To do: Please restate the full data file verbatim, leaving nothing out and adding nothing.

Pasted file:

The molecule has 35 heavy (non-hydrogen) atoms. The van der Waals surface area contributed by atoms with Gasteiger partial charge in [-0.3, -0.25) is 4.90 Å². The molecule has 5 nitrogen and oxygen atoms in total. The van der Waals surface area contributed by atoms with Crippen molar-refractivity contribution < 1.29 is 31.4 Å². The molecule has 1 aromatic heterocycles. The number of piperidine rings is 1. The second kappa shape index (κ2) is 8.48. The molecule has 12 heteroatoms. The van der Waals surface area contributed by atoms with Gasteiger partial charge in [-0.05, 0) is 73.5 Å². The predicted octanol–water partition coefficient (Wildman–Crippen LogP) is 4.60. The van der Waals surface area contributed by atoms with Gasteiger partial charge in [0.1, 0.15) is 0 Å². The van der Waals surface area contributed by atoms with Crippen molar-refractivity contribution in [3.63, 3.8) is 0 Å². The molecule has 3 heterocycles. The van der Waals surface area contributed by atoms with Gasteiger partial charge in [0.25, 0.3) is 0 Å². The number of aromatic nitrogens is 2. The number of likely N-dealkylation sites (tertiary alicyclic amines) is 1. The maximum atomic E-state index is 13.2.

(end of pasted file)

The molecule has 35 heavy (non-hydrogen) atoms. The van der Waals surface area contributed by atoms with Gasteiger partial charge in [-0.3, -0.25) is 4.90 Å². The molecule has 5 nitrogen and oxygen atoms in total. The van der Waals surface area contributed by atoms with Crippen molar-refractivity contribution < 1.29 is 31.4 Å². The molecule has 1 aromatic heterocycles. The number of piperidine rings is 1. The second kappa shape index (κ2) is 8.48. The molecule has 12 heteroatoms. The van der Waals surface area contributed by atoms with Gasteiger partial charge in [-0.05, 0) is 73.5 Å². The predicted octanol–water partition coefficient (Wildman–Crippen LogP) is 4.60. The van der Waals surface area contributed by atoms with Gasteiger partial charge in [0.1, 0.15) is 0 Å². The van der Waals surface area contributed by atoms with Crippen molar-refractivity contribution in [3.63, 3.8) is 0 Å². The molecule has 3 heterocycles. The van der Waals surface area contributed by atoms with Gasteiger partial charge in [0.25, 0.3) is 0 Å². The number of aromatic nitrogens is 2. The number of likely N-dealkylation sites (tertiary alicyclic amines) is 1. The maximum atomic E-state index is 13.2.